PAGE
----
Set off for gratuities and occupational retirement scheme benefits
Under the EO, your employees may be entitled to Long Service Payment (LSP) or Severance Payment (SP) and, as an employer, you can offset the LSP/SP paid to your employees with the accrued benefits derived from the employer’s contributions (MPF).
The Chief Executive of the Hong Kong Special Administrative Region Carrie Lam Cheng Yuet-ngor’s cabinet on 2 October 2018 approved a proposal that drastically increases the subsidy the government offers to employers to stop them from tapping into staff pension funds. The government has tabled a proposal to the Executive Council to offer about HK$29 billion (US$3.7 billion) to employers over 25 years instead of the HK$17.2 billion (US$2.2 billion) over 12 years under its previous proposal. The move came amid the government’s attempts to scrap the controversial offsetting mechanism for the Mandatory Provident Fund (MPF) – the city’s pension scheme in which employers are allowed to offset their staff’s long service and severance payments with their employers’ contribution to employees’ MPF accounts.
Statutory grounds for summary dismissal (without notice or payment in lieu of notice)
The EO gives statutory force to the position at common law by giving an employer the right to summarily dismiss an employee in circumstances where the misconduct of the employee is sufficiently serious. Section 9 of the EO provides four grounds on which an employer may terminate a contract without notice or payment in lieu of notice:
- Wilfully disobeys a lawful and reasonable order;
- Misconduct herself in a manner in which the conduct is inconsistent with the due and faithful discharge of her duties;
- Is guilty of fraud or dishonesty;
- Is habitually neglectful of her duties; or
- Any other ground on which the employer is entitled to summarily dismiss the employee at common law.
Common Law grounds for summary dismissal (without notice or payment in lieu of notice)
The most common ground for summary dismissal arises where the employee has committed an act of gross misconduct. What amounts to gross misconduct is a question fact, which will depend upon the circumstances of each case, the nature of the employment and the nature of the responsibilities and of the tasks being performed, the standards and norms of the industry or profession within which the employment takes place, the terms of the particular contract of employment, and the social condition prevailing at the time of the contract. To this extent previous case law can give some guidance but is of limited value.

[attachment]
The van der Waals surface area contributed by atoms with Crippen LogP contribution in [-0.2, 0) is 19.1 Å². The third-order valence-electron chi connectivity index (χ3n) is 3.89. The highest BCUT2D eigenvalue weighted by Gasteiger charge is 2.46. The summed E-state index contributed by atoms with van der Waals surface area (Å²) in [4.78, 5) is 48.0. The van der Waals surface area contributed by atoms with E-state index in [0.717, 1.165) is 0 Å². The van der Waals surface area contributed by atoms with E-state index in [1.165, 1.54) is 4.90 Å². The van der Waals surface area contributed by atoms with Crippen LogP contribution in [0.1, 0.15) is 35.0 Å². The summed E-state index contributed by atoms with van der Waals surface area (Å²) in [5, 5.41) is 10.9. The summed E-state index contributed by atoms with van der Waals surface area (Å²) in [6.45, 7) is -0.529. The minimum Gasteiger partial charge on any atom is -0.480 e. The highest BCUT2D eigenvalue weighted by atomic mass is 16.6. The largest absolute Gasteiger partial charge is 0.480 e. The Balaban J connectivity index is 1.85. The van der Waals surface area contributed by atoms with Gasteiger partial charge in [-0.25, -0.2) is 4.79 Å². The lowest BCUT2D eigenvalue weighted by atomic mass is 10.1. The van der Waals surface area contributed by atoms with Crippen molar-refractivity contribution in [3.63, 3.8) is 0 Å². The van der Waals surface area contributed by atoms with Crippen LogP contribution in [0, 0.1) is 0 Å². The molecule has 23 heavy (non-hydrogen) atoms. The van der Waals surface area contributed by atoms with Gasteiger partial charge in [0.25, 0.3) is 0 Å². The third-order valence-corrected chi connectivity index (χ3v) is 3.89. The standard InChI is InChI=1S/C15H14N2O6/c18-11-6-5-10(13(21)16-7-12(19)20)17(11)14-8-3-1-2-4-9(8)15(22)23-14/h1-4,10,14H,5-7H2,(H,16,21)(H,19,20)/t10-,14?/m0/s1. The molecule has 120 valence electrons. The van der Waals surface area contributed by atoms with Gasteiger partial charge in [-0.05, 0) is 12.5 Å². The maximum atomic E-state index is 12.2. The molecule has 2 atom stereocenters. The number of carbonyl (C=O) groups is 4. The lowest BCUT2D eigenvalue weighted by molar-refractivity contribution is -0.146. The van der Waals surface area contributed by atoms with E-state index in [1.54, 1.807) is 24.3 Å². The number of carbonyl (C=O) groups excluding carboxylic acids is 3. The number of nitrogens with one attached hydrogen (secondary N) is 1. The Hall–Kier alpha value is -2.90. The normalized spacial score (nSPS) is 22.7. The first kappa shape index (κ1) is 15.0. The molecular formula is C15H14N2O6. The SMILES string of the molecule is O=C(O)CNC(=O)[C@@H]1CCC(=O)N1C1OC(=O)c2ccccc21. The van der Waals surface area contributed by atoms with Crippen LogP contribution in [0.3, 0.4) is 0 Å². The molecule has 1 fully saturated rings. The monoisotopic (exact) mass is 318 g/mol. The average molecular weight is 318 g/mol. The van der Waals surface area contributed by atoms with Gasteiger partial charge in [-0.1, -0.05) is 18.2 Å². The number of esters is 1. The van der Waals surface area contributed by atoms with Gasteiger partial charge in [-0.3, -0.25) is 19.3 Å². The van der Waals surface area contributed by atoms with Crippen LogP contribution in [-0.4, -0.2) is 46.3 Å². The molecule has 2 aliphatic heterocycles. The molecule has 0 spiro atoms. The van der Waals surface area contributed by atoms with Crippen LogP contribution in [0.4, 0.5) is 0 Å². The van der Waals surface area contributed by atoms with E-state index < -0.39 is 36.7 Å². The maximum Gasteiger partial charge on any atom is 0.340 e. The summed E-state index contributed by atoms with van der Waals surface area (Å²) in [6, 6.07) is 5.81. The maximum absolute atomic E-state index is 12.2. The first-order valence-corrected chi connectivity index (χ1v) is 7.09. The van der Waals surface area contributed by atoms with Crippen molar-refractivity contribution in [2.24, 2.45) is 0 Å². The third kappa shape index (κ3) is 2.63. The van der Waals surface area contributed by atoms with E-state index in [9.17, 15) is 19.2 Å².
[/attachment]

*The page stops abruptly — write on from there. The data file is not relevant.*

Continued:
In the case of Cheung Chi Wah Patrick v Hong Kong Cement Co Ltd  HKCU 2291, upon the employer's appeal of the Labour Tribunal's decision, the Hong Kong Court of First Instance (CFI) considered whether an employer was entitled to summarily dismiss an employee on the ground that the employee had committed gross misconduct.
Also, when considering whether it was justifiable to summarily dismiss an employee on the basis of gross misconduct, the employer needed to ascertain why the employee committed such conduct. Without such consideration process, it was difficult to determine objectively whether the employee manifested an intention not to be bound by the employment contract. An employee could only be summarily dismissed if it was clear that he/she manifested such intention by conduct.
The High Court dismissed the appeal and held that if the employer was dismissing an employee summarily on the ground of his misconduct, apart from cases of serious neglect of duty or breach of confidence or incompetence, the employer has to show that the employee has demonstrated an intent not to be bound by the essential terms and conditions of the employment contract or has repudiated the contract. Otherwise, the employer can only terminate the employment contract by giving the necessary notice to quit or wages in lieu of notice and other compensations as the law may require.
Negligent performance of duties
Habitual neglect of the performance of an employee’s duties, or a single act of negligence or incompetence of a serious nature, persistent lateness or unauthorized or unjustified absence, insubordination, or wilful disobedience of a lawful and reasonable order have been ground upon which employers have successfully justified summary dismissal.
Other relevant favorable factors for summary dismissal (without notice or payment in lieu of notice)
- Employer must not allow conduct complained of to continue for too long prior to summary dismissal. An employee should ensure that the conduct complained of has not been tolerated in the past so as to amount to acquiescence of the behavior. The longer the conduct has been tolerated the less likely the court will be prepared to accept it amounts to misconduct justifying summary dismissal (WE Cox Toner (International) Ltd v Crook [1981))
- No warning required prior to summary dismissal. In general, there is no requirement to give either oral or written warnings as a disciplinary measure prior to proceeding to the summary dismissal of an employee.
- No requirement to conduct a disciplinary hearing prior to summary dismissal. There is no common law or statutory requirement to have a disciplinary hearing prior to a summary dismissal of the employee.